The Spanish government was even more equivocal. Spanish Foreign Minister Miguel Angel Moratinos said that his government “does not recognize the elections” in Honduras, adding, “but it doesn’t ignore them either.” The vote, he indicated, had created “new political actors” interested in reaching “a solution of national reconciliation.”

El Salvador’s President Mauricio Funes, who was elected recently with the backing of the former guerrilla front, the FMLN, also called for “national dialogue,” declaring, “It is not a matter of recognizing the elections or not, but of stimulating processes that allow the strengthening of democracy.”

Among the Latin American countries, only Washington’s closest allies—Colombia, Costa Rica, Panama and Peru—openly backed Sunday’s vote.

In Washington, Arturo Valenzuela, the US assistant secretary of state for the Western Hemisphere, offered the Obama administration’s congratulations to Lobo, declaring, “He will be the next president of Honduras … we recognize those results.”

While declaring the vote a “very important step forward for Honduras,” Valenzuela insisted that it was “not the last step.”

He said that the Honduran regime must comply with provisions of the US-brokered accord reached between the Micheletti and Zelaya camps in Tegucigalpa in October. This agreement calls for the formation of a government of “national unity and reconciliation” and a vote by the Honduran congress on whether Zelaya should be restored to the presidency for the less than two months that remain before a new administration is scheduled to take power.

Zelaya accepted this reactionary deal, while protesting later as Micheletti set up a “national unity” regime that included none of the ousted president’s supporters, and the congress announced that it would not reconvene to consider reinstating the ousted president until December 2—after the elections.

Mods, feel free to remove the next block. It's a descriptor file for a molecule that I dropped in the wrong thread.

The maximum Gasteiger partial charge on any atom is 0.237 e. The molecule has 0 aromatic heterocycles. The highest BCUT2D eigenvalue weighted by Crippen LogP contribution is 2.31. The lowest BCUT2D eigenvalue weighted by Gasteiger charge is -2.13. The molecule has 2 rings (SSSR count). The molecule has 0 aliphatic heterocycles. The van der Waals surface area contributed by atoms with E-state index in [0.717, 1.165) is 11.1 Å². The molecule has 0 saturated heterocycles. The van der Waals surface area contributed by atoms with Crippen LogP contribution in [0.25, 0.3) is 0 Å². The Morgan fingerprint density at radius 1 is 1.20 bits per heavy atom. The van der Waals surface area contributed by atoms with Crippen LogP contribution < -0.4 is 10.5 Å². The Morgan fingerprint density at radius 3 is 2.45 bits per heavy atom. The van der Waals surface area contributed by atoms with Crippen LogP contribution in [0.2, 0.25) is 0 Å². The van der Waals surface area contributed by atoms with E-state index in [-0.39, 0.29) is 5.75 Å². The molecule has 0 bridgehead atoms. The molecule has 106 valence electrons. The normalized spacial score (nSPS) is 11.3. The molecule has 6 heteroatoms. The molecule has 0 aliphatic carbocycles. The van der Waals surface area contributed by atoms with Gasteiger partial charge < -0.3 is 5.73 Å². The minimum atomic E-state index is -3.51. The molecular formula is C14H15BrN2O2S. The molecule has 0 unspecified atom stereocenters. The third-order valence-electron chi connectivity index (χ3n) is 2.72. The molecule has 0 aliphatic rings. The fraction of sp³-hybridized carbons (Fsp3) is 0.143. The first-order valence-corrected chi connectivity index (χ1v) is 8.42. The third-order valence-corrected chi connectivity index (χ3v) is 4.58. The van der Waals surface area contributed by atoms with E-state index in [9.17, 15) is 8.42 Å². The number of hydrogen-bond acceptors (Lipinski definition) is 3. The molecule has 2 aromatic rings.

The deal also called for the Honduran Supreme Court, which provided legal sanction for the June 28 coup, to issue an advisory ruling to the congress on Zelaya’s reinstatement. Last Thursday, the court released its finding that Zelaya cannot be returned to office before he is arrested and placed on trial for a supposed breach of the Honduran constitution.

The coup was triggered by Zelaya’s attempt to hold a consultative vote to determine if the Honduran people supported a referendum on a constituent assembly to alter the country’s constitution, a reactionary charter imposed upon Honduras by a former military dictatorship and the US Embassy in 1983.

Zelaya had already antagonized the native oligarchy and Washington by implementing a modest increase in the minimum wage and cementing an alliance greased by cheap oil with Venezuela’s President Hugo Chavez.

Since the coup, Zelaya has distanced himself from Chavez, while the Venezuelan president has taken a back seat to Brazil in dealing with the Honduran crisis. Over the past five months, both have expressed the hope that President Barack Obama would intervene to resolve the crisis and force the coup regime to relinquish power.

There could be no more damning exposure of the political bankruptcy of all sections of the Latin American national bourgeoisie, no matter what their “left” pretensions. Just as in Iraq and Afghanistan, while giving lip service to “change” and improved international relations, the Obama administration has pursued US imperialist interests in Latin America as ruthlessly as its predecessor.

In Zelaya’s case, this reliance on a White House intervention was translated into his attempt (and that of the trade union bureaucrats and left nationalists in the leadership of the Front of National Resistance-FNR) to subordinate the increasingly militant struggles of Honduran workers, peasants and students to the US-sponsored negotiations that have provided political cover for the coup regime.